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Permaculture Gardening – The Eco-Friendly Way To Grow Healthful, Organic Food For Your Family


I have been researching permaculture gardening, lately, as it pertains to my ability to feed my family of four a significant amount of food from our own garden.  Permaculture gardening was developed by Bill Mollison in Australia and involves a number of inter-connected systems, including catching rain water, building swales, and creating food forests (rather than fruit orchards), that are all permanent, efficient, and as low-maintenance as possible.  Thereby maximizing output (food and fiber products, primarily) with a minimum of human labor or products purchased and brought in from off-site.

We live in the  Pacific Northwest, Seattle, where we have a mild year-round climate perfect for growing greens and a variety of other plants.  I have been interested in edible gardening since doing a sixth grade project involving choosing a plant to grow over the summer (I think I chose carrots).  We are not going all-out hardcore into full on permaculture, but I do like the idea of eating dandelion greens, starting a chicken coop, growing apples in a beautiful espalier hedge, and keeping bees.  If I’m feeling brave, I might even try growing some mushrooms as well.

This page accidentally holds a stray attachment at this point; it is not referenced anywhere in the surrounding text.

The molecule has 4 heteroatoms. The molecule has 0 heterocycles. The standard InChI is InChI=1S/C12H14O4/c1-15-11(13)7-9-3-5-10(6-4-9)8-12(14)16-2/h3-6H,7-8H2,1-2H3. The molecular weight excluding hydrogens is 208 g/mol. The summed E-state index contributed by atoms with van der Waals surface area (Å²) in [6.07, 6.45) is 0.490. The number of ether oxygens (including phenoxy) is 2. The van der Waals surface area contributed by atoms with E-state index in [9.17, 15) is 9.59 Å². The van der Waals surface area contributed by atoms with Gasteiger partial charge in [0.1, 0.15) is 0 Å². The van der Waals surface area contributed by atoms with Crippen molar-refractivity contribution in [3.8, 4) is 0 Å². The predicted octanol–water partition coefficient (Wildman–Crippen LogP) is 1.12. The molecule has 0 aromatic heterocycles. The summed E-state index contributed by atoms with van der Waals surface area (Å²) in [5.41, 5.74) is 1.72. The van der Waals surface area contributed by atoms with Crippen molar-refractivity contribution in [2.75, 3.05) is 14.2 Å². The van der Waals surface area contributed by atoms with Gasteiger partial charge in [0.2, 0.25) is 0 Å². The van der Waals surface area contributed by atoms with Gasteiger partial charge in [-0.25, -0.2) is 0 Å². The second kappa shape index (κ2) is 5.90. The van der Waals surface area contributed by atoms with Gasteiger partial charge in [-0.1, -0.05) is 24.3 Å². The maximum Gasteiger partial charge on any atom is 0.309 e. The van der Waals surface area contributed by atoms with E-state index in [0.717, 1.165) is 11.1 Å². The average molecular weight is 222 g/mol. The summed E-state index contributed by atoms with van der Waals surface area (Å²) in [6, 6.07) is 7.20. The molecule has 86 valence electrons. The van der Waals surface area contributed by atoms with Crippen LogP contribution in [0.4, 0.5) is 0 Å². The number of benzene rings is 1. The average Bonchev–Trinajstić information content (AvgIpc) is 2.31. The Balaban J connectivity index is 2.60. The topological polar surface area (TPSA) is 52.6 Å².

Anyway, now, as we are building our house and planning to move forward into the new home (hopefully… soon….) I am looking for ways to squeeze as much productivity out of the garden as possible.


Why am I planning a permacuture garden?

1) Fun – It’s good to have an excuse to play outside in the dirt.

2) Feed my family for less money.  Hopefully… most of my gardening projects seem to not “add up” when I calculate the labor and purchased inputs, however, gardening is a front-loaded investment, and the longer you stick with it using sustainable practices, the better and easier your gardening will be in the long term.  (Watch this great video about a man in Sequim, WA who has a great garden – he calls it the Garden of Eden, with no irrigation, and he says it gets easier to take care of it every year.)

3) Higher quality food.  Since my son is autistic, I have discovered more than I wanted to know about the importance of our diet on our health and behavior.  He was the canary in the coal mine for me.  I have switched from being a “whatever is cheapest” shopper, to prioritizing the unseen quality of the product along with my pocket book.  Research shows that food grown on impoverished soils doesn’t contain as many nutrients and therefore is not an equivalent fuel.

4) Protection against economic shock.  I have found in my permaculture research that there are a lot of people in the home-gardening arena who are known as “preppers” who want to be prepared in case of economic collapse or various system failures.  While this is not a huge motivation for me, I think it’s smart to be able to provide for yourself in a variety of ways.  Especially if my husband were to lose a job, etc. it would be nice to be able to not worry about food.

5) Get my kids to eat more veggies.  I’m optimistic that if they grow the veggies, they will eat the veggies, or at least more of ’em.